We report the findings of long-term follow-up of a case of malignant atrophic papulosis without visceral symptoms in a 53-year-old woman, together with an analysis of 38 cases reported in Japan. Seven years have passed since our patient was first examined, and no fatal visceral symptoms, such as those caused by gastrointestinal lesions or cerebrovascular lesions, have yet been observed. Her cutaneous symptoms have steadily tended to improve with oral administration of dipyridamole at the dose of 75 mg/day, as well as with exercise for control of the diabetes mellitus that was detected during the clinical course. There have been a total of 10 reports of malignant atrophic papulosis without visceral symptoms until now, including our own case. We have reviewed the literature to elucidate the characteristics of this condition.
A 9-month-old girl presented with atrophic lesions on her back from her birth. Physical examination revealed a rhomboid-shaped lesion sized 7×8 cm, that was reddish and had sunk about 5 mm from skin surface. No family history of a similar abnormality was found. Hematoxylin-and-eosin stained sections of a skin biopsy specimen from the lesion showed that the collagen bundles were wide and homogenous. Elastica van Gieson staining demonstrated that the oxytalan fibers were absent from the papillary dermis, and that the elaunin fibers and elastic fibers in upper reticular dermis were thin and fragmented. In the lower reticular dermis, elastic fibers were remarkably decreased. We diagnosed our case as localized hypoplasia of elastic fibers from these findings and discussed its differential diagnosis.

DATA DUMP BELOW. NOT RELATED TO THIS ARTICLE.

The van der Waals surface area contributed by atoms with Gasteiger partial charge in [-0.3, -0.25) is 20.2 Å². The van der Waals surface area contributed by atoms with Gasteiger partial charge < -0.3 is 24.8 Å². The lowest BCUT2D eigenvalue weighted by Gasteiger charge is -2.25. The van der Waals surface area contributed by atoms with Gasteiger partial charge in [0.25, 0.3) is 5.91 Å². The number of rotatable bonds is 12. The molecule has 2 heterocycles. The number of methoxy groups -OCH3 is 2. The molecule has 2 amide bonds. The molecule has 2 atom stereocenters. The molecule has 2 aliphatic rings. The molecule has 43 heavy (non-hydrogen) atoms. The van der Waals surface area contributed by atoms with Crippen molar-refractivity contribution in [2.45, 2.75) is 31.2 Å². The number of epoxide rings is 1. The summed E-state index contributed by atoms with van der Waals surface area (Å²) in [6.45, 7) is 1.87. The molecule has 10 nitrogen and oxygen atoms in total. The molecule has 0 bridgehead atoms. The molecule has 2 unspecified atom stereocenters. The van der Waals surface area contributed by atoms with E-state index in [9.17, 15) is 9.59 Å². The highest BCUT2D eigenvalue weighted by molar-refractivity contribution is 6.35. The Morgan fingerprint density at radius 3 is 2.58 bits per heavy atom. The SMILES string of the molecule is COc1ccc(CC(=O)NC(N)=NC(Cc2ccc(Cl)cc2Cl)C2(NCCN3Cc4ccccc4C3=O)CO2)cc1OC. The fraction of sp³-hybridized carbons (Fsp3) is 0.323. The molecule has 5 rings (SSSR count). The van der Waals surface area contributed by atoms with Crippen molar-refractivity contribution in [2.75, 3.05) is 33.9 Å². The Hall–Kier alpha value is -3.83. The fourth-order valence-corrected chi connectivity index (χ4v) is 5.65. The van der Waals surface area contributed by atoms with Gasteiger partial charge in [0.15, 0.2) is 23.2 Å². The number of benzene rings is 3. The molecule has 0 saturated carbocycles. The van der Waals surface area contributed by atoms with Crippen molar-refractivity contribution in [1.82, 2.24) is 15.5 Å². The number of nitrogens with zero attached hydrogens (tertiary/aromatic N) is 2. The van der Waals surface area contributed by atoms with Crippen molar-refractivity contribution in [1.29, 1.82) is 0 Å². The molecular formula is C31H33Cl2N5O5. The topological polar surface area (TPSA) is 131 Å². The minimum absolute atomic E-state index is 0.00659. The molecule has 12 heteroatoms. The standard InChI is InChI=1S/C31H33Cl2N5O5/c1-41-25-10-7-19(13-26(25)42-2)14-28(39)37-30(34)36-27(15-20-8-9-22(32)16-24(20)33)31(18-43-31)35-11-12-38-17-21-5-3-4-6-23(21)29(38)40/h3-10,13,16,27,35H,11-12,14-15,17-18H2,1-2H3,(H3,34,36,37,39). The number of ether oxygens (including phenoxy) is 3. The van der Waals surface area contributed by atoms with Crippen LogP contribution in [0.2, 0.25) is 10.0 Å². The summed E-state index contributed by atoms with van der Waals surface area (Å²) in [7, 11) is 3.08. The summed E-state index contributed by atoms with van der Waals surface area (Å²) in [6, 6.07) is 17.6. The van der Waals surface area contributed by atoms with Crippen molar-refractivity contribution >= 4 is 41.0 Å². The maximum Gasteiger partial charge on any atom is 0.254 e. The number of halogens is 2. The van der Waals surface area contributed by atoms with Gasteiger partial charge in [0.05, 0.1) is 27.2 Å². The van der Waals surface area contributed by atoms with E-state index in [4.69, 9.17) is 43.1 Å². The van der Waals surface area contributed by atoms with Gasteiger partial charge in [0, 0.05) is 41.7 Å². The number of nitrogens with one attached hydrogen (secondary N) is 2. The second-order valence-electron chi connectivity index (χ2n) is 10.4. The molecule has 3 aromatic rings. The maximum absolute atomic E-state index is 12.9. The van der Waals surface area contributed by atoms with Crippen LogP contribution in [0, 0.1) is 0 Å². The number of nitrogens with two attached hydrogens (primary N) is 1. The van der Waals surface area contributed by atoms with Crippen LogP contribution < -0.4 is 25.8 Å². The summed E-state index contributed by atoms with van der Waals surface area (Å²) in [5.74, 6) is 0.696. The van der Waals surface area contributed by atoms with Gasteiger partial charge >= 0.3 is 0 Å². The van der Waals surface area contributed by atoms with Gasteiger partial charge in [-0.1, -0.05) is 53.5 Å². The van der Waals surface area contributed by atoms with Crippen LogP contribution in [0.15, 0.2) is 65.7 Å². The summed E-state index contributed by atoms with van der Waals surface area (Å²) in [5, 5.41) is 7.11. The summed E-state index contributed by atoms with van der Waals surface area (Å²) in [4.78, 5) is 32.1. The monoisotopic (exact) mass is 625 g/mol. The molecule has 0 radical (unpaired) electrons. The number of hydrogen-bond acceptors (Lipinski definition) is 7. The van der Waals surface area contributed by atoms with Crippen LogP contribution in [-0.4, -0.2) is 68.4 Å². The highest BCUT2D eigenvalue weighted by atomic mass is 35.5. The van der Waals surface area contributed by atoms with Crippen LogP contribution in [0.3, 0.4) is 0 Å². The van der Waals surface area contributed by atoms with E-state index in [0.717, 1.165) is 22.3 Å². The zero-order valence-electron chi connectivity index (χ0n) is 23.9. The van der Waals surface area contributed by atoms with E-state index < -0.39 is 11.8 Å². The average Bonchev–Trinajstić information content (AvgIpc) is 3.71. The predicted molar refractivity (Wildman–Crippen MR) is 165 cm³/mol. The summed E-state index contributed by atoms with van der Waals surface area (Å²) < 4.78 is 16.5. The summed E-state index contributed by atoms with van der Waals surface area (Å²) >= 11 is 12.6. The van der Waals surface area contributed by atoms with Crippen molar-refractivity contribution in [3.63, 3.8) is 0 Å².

An erythematous purulent plaque developed on the dorsal side of the left wrist of an 80-year-old man. He noticed the plaque a few hours after gardening. In a few days, fever and new nodules appeared on his left arm. Nocardia brasiliensis was isolated from the pus, and he was diagnosed with lymphocutaneous nocardiasis. There was no systemic and local immunodeficiency other than the old age. Minocycline hydrochloride successfully cleared the lesions.